Measuring Obama by FDR's yardstick

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Since [FDR] journalists and political analysts have embraced the 100-day report card for new presidents. But for most leaders since FDR, the first three months have been an unreliable guide to the years that followed.

In 1993, Bill Clinton's 100 days were a chaotic period of trial and error, beginning with a stymied attempt to allow gays to serve openly in the military and ending with the defeat in Congress of a $16-billion stimulus bill (an amount that seemed high at the time). At this point 16 years ago, conventional wisdom held that Clinton would probably limp through a single term in office.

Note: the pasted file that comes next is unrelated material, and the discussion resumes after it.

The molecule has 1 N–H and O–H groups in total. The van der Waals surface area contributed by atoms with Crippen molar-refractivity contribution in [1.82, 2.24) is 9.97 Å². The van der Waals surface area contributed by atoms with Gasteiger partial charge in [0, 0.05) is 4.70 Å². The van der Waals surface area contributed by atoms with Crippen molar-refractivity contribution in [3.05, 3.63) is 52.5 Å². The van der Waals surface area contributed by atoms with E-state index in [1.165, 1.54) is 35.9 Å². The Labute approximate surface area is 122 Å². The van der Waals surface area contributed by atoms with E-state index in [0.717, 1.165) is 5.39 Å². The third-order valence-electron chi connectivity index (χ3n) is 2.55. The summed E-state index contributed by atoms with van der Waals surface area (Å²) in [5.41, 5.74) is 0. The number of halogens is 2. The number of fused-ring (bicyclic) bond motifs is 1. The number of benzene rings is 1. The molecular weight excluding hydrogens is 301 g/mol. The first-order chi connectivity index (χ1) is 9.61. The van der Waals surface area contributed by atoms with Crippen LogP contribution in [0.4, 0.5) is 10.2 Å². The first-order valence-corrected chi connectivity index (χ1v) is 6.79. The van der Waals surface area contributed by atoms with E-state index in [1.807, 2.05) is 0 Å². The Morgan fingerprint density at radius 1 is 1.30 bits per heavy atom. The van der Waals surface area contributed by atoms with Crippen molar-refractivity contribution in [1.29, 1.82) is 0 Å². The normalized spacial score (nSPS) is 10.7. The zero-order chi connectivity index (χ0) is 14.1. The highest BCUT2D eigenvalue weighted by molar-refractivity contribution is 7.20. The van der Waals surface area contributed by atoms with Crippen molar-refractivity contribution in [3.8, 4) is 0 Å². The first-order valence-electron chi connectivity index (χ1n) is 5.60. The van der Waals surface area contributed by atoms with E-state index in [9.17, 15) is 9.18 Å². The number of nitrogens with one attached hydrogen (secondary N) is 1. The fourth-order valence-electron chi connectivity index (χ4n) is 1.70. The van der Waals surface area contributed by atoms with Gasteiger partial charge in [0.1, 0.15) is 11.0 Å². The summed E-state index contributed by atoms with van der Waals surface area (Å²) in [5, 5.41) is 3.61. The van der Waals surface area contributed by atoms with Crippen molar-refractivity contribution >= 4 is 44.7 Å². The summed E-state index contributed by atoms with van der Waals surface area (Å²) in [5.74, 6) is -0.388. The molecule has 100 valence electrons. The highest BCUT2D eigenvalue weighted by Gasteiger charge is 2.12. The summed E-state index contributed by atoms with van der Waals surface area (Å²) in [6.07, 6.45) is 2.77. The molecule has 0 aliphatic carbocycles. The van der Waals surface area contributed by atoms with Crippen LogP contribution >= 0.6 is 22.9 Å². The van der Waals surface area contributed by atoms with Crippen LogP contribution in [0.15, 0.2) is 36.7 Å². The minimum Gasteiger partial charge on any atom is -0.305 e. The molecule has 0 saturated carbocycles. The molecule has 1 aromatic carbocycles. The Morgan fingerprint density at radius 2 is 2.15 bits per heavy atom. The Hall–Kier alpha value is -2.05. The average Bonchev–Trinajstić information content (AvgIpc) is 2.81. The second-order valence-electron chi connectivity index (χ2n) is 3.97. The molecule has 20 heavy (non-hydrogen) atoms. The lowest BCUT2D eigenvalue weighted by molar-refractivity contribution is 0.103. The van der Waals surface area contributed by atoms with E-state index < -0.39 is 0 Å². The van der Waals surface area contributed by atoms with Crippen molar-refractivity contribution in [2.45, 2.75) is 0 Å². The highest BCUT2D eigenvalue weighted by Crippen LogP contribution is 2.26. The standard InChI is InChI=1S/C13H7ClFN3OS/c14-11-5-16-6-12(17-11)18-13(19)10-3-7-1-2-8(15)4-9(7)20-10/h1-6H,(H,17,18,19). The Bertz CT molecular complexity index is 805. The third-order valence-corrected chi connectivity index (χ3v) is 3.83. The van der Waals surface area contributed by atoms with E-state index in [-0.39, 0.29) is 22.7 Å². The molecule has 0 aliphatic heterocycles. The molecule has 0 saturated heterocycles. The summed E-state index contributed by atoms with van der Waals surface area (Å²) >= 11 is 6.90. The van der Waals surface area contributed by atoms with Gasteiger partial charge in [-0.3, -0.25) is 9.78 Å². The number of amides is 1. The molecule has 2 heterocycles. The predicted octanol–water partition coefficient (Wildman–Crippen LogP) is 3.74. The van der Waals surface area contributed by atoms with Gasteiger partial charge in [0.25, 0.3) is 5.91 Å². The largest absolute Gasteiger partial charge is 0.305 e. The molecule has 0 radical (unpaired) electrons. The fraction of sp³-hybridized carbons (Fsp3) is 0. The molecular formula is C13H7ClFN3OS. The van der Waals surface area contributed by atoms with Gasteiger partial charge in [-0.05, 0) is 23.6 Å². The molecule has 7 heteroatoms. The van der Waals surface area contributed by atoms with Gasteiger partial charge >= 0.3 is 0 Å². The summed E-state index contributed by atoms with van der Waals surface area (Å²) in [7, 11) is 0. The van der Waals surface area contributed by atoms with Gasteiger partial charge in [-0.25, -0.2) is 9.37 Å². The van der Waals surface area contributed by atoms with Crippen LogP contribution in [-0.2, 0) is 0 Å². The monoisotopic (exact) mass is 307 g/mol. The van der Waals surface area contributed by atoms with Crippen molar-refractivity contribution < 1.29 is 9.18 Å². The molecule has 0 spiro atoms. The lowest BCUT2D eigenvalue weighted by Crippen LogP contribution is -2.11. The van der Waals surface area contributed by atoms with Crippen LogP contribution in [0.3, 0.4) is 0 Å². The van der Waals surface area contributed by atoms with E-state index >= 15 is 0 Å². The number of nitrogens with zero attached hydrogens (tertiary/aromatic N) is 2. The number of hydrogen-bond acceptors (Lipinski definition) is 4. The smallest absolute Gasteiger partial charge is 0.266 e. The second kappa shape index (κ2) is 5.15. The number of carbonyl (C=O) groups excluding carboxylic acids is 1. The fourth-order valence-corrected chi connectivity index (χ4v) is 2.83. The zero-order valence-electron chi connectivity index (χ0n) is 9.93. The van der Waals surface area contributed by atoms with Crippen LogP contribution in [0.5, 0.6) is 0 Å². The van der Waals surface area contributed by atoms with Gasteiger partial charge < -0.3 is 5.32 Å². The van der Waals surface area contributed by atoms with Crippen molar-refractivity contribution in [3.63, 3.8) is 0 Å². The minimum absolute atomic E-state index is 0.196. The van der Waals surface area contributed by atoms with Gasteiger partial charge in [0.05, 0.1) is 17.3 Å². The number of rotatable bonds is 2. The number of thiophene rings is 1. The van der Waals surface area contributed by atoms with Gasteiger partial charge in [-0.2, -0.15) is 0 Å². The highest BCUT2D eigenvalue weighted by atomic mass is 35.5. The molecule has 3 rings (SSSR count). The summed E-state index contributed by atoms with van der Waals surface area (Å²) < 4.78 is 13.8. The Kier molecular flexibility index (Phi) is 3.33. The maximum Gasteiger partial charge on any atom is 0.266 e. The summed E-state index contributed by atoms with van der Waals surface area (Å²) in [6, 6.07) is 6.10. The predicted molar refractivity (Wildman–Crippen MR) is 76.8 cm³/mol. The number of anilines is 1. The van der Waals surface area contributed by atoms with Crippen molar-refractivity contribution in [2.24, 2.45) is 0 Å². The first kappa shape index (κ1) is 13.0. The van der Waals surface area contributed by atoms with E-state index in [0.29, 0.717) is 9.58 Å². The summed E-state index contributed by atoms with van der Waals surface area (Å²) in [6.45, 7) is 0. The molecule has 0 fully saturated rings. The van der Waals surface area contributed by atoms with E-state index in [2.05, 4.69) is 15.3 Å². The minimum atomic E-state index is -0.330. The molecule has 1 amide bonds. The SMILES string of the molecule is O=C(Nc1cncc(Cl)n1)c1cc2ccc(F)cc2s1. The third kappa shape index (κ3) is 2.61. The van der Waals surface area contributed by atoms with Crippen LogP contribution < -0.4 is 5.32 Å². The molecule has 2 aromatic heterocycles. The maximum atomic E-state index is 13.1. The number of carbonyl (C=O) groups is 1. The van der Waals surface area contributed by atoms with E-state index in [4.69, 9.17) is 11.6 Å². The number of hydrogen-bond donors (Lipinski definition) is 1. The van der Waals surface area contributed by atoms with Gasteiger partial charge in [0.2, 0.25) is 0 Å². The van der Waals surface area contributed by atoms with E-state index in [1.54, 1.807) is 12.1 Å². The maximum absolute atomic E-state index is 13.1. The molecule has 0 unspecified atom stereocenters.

In 2001, George W. Bush's 100 days were proclaimed a solid success, especially for a president who came to the White House on the strength of a Supreme Court ruling after losing the popular vote. In this newspaper, I wrote that Bush was running a careful, well-focused administration, praised by one leading scholar for its "astonishing professionalism."

So much for predictions. In both cases, events -- and the presidents' own decisions -- led to far different presidencies than anyone would have predicted at the outset.

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